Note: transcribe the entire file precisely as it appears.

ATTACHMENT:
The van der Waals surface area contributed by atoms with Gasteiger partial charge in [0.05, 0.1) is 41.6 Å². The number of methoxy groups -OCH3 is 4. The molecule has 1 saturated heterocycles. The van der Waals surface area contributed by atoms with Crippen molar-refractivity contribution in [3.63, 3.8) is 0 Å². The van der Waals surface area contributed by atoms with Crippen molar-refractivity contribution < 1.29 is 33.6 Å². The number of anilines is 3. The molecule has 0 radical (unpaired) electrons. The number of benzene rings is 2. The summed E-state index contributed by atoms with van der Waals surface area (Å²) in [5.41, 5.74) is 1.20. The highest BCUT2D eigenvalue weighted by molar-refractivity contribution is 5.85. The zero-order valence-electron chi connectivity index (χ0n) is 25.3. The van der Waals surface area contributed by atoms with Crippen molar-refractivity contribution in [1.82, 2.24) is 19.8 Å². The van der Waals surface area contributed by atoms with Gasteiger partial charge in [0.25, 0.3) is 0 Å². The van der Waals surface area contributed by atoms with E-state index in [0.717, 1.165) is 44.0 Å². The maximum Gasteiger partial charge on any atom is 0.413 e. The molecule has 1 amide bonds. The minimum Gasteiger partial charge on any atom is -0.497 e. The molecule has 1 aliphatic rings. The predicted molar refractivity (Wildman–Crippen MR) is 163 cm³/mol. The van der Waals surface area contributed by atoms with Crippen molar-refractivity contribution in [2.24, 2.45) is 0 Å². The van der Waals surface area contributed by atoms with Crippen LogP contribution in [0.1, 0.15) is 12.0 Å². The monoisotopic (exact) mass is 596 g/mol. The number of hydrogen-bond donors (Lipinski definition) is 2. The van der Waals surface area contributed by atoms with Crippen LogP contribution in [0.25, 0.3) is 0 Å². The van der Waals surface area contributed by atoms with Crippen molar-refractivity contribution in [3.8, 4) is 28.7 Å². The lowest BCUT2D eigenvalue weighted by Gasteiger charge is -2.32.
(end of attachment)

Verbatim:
The van der Waals surface area contributed by atoms with Gasteiger partial charge in [0.05, 0.1) is 41.6 Å². The number of methoxy groups -OCH3 is 4. The molecule has 1 saturated heterocycles. The van der Waals surface area contributed by atoms with Crippen molar-refractivity contribution in [3.63, 3.8) is 0 Å². The van der Waals surface area contributed by atoms with Crippen molar-refractivity contribution < 1.29 is 33.6 Å². The number of anilines is 3. The molecule has 0 radical (unpaired) electrons. The number of benzene rings is 2. The summed E-state index contributed by atoms with van der Waals surface area (Å²) in [5.41, 5.74) is 1.20. The highest BCUT2D eigenvalue weighted by molar-refractivity contribution is 5.85. The zero-order valence-electron chi connectivity index (χ0n) is 25.3. The van der Waals surface area contributed by atoms with Crippen molar-refractivity contribution in [1.82, 2.24) is 19.8 Å². The van der Waals surface area contributed by atoms with Gasteiger partial charge in [0.25, 0.3) is 0 Å². The van der Waals surface area contributed by atoms with E-state index in [0.717, 1.165) is 44.0 Å². The maximum Gasteiger partial charge on any atom is 0.413 e. The molecule has 1 amide bonds. The minimum Gasteiger partial charge on any atom is -0.497 e. The molecule has 1 aliphatic rings. The predicted molar refractivity (Wildman–Crippen MR) is 163 cm³/mol. The van der Waals surface area contributed by atoms with Crippen molar-refractivity contribution in [2.24, 2.45) is 0 Å². The van der Waals surface area contributed by atoms with Crippen LogP contribution in [0.1, 0.15) is 12.0 Å². The monoisotopic (exact) mass is 596 g/mol. The number of hydrogen-bond donors (Lipinski definition) is 2. The van der Waals surface area contributed by atoms with Crippen LogP contribution in [0.25, 0.3) is 0 Å². The van der Waals surface area contributed by atoms with Crippen molar-refractivity contribution in [3.8, 4) is 28.7 Å². The lowest BCUT2D eigenvalue weighted by Gasteiger charge is -2.32.